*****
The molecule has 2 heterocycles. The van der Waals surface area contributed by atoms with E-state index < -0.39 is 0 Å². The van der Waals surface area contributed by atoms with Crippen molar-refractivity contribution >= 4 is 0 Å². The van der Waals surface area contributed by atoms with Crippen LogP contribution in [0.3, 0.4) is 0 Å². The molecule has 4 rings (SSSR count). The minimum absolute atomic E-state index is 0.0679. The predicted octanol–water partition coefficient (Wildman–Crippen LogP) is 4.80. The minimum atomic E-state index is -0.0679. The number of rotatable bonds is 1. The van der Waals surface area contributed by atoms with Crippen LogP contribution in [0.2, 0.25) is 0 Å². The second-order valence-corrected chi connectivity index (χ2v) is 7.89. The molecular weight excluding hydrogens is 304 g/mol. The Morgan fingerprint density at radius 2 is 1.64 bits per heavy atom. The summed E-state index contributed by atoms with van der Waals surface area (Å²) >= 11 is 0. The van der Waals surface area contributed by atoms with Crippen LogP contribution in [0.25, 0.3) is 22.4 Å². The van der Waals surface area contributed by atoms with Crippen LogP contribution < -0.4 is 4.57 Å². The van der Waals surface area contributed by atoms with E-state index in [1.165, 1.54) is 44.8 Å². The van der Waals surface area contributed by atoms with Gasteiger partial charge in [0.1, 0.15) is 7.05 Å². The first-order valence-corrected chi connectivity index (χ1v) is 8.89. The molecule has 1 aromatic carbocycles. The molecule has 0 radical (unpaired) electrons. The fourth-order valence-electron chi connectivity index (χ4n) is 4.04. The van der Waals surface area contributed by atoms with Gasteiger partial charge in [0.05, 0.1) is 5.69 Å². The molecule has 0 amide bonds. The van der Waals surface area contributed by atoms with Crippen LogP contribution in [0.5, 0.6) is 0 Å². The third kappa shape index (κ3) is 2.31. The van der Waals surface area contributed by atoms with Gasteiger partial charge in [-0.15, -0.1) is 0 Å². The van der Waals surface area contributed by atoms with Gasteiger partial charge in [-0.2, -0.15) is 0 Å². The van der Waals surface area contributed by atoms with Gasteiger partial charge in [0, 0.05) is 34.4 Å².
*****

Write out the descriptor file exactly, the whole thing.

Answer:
The molecule has 2 heterocycles. The van der Waals surface area contributed by atoms with E-state index < -0.39 is 0 Å². The van der Waals surface area contributed by atoms with Crippen molar-refractivity contribution >= 4 is 0 Å². The van der Waals surface area contributed by atoms with Crippen LogP contribution in [0.3, 0.4) is 0 Å². The molecule has 4 rings (SSSR count). The minimum absolute atomic E-state index is 0.0679. The predicted octanol–water partition coefficient (Wildman–Crippen LogP) is 4.80. The minimum atomic E-state index is -0.0679. The number of rotatable bonds is 1. The van der Waals surface area contributed by atoms with Crippen LogP contribution in [0.2, 0.25) is 0 Å². The second-order valence-corrected chi connectivity index (χ2v) is 7.89. The molecular weight excluding hydrogens is 304 g/mol. The Morgan fingerprint density at radius 2 is 1.64 bits per heavy atom. The summed E-state index contributed by atoms with van der Waals surface area (Å²) >= 11 is 0. The van der Waals surface area contributed by atoms with Crippen LogP contribution in [0.25, 0.3) is 22.4 Å². The van der Waals surface area contributed by atoms with Crippen LogP contribution < -0.4 is 4.57 Å². The van der Waals surface area contributed by atoms with E-state index in [1.165, 1.54) is 44.8 Å². The van der Waals surface area contributed by atoms with Gasteiger partial charge in [0.1, 0.15) is 7.05 Å². The first-order valence-corrected chi connectivity index (χ1v) is 8.89. The molecule has 1 aromatic carbocycles. The molecule has 0 radical (unpaired) electrons. The fourth-order valence-electron chi connectivity index (χ4n) is 4.04. The van der Waals surface area contributed by atoms with Gasteiger partial charge in [0.05, 0.1) is 5.69 Å². The molecule has 0 amide bonds. The van der Waals surface area contributed by atoms with Crippen LogP contribution in [0.5, 0.6) is 0 Å². The third kappa shape index (κ3) is 2.31. The van der Waals surface area contributed by atoms with Gasteiger partial charge in [-0.15, -0.1) is 0 Å². The van der Waals surface area contributed by atoms with Gasteiger partial charge in [-0.2, -0.15) is 0 Å². The van der Waals surface area contributed by atoms with Gasteiger partial charge in [0, 0.05) is 34.4 Å².